Cascara is a deciduous tree that can attain a mature height of 30’ and width of 15’. In the southern portion of its range (California) it often becomes a small shrub.
Leaves are borne in an alternate fashion at the ends of the limbs. Leaves are simple and elliptic to oblong in shape. Mature leaves can be up to 6” long. They have 10-15 parallel veins and a pointed tip. During the growing season the leaves are dark green on their upper surfaces and lighter below. Fall foliage can become a very intense yellow, with shades of orange and red possible.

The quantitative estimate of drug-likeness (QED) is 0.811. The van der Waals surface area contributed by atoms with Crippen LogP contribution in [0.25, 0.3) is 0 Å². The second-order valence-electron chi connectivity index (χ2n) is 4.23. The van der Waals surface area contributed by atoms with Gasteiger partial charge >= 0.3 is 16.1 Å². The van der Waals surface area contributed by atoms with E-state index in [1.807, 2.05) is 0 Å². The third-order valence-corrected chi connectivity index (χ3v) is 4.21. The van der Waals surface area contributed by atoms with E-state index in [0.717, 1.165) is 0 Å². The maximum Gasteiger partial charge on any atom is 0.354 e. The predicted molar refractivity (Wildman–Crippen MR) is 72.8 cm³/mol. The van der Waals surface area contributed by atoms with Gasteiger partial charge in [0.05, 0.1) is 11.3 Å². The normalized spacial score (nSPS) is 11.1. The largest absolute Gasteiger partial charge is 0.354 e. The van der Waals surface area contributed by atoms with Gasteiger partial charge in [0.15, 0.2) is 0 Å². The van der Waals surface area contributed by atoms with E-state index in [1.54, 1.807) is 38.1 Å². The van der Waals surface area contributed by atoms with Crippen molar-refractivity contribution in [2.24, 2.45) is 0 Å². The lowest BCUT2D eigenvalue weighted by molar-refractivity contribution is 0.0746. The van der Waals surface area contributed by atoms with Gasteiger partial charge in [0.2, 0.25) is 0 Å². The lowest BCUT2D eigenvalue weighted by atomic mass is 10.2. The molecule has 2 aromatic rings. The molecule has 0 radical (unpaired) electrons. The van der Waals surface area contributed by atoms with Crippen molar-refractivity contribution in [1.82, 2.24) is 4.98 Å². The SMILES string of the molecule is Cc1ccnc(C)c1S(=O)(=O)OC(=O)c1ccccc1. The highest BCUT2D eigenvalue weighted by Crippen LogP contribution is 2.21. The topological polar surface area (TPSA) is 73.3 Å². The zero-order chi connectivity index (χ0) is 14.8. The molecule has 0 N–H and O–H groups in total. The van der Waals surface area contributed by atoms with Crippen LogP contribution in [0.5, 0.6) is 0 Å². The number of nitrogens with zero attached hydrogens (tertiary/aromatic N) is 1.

In May small green-white flowers appear. Flowers have sepals, petals, and stamens in clusters. Flowers are classified as umbels.
Flowers morph to small black berries (known as drupes). They are obtusely 3-angled, about the size of a large pea, and contain 3 black, shining seeds. Immature berries are red but mature to deep purple to black.
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